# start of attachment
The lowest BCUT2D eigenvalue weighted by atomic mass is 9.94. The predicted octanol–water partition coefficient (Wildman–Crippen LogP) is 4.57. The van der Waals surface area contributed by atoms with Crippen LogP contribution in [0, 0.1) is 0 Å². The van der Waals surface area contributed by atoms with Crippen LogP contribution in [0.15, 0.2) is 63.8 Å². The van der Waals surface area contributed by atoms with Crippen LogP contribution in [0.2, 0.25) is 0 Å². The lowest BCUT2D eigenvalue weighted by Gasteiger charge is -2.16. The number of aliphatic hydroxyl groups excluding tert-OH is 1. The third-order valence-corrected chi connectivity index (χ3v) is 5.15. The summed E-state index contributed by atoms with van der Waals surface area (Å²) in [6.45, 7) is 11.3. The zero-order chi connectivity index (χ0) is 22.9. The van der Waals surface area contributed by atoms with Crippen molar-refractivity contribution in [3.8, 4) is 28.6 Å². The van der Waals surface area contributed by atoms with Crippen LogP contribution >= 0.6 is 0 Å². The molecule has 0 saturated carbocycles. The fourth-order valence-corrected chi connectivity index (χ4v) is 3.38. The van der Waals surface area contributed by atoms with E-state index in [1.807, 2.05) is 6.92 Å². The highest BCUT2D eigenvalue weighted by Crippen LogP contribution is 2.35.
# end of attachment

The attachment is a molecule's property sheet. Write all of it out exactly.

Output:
The lowest BCUT2D eigenvalue weighted by atomic mass is 9.94. The predicted octanol–water partition coefficient (Wildman–Crippen LogP) is 4.57. The van der Waals surface area contributed by atoms with Crippen LogP contribution in [0, 0.1) is 0 Å². The van der Waals surface area contributed by atoms with Crippen LogP contribution in [0.15, 0.2) is 63.8 Å². The van der Waals surface area contributed by atoms with Crippen LogP contribution in [0.2, 0.25) is 0 Å². The lowest BCUT2D eigenvalue weighted by Gasteiger charge is -2.16. The number of aliphatic hydroxyl groups excluding tert-OH is 1. The third-order valence-corrected chi connectivity index (χ3v) is 5.15. The summed E-state index contributed by atoms with van der Waals surface area (Å²) in [6.45, 7) is 11.3. The zero-order chi connectivity index (χ0) is 22.9. The van der Waals surface area contributed by atoms with Crippen molar-refractivity contribution in [3.8, 4) is 28.6 Å². The van der Waals surface area contributed by atoms with Crippen LogP contribution >= 0.6 is 0 Å². The molecule has 0 saturated carbocycles. The fourth-order valence-corrected chi connectivity index (χ4v) is 3.38. The van der Waals surface area contributed by atoms with E-state index in [1.807, 2.05) is 6.92 Å². The highest BCUT2D eigenvalue weighted by Crippen LogP contribution is 2.35.